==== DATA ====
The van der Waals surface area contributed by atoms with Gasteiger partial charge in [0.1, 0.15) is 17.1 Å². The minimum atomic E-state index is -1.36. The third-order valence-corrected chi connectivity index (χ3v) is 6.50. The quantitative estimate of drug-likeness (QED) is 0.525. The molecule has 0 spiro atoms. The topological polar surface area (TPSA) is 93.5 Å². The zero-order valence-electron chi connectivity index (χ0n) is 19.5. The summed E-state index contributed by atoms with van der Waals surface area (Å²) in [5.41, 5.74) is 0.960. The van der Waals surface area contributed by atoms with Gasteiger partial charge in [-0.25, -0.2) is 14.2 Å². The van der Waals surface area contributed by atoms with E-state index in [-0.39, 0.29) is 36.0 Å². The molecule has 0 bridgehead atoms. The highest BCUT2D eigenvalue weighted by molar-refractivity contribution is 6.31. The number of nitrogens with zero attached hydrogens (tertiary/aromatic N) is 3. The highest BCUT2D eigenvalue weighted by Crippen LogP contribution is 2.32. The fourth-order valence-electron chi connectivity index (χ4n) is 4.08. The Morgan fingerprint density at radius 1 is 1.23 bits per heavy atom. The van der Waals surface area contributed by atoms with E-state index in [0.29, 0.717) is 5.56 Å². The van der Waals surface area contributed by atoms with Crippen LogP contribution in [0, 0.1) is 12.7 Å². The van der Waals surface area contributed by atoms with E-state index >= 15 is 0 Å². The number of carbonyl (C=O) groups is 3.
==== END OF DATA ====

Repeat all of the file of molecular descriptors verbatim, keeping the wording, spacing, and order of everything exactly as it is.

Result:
The van der Waals surface area contributed by atoms with Gasteiger partial charge in [0.1, 0.15) is 17.1 Å². The minimum atomic E-state index is -1.36. The third-order valence-corrected chi connectivity index (χ3v) is 6.50. The quantitative estimate of drug-likeness (QED) is 0.525. The molecule has 0 spiro atoms. The topological polar surface area (TPSA) is 93.5 Å². The zero-order valence-electron chi connectivity index (χ0n) is 19.5. The summed E-state index contributed by atoms with van der Waals surface area (Å²) in [5.41, 5.74) is 0.960. The van der Waals surface area contributed by atoms with Gasteiger partial charge in [-0.25, -0.2) is 14.2 Å². The van der Waals surface area contributed by atoms with E-state index in [-0.39, 0.29) is 36.0 Å². The molecule has 0 bridgehead atoms. The highest BCUT2D eigenvalue weighted by molar-refractivity contribution is 6.31. The number of nitrogens with zero attached hydrogens (tertiary/aromatic N) is 3. The highest BCUT2D eigenvalue weighted by Crippen LogP contribution is 2.32. The fourth-order valence-electron chi connectivity index (χ4n) is 4.08. The Morgan fingerprint density at radius 1 is 1.23 bits per heavy atom. The van der Waals surface area contributed by atoms with E-state index in [0.29, 0.717) is 5.56 Å². The van der Waals surface area contributed by atoms with Crippen LogP contribution in [0, 0.1) is 12.7 Å². The van der Waals surface area contributed by atoms with E-state index >= 15 is 0 Å². The number of carbonyl (C=O) groups is 3.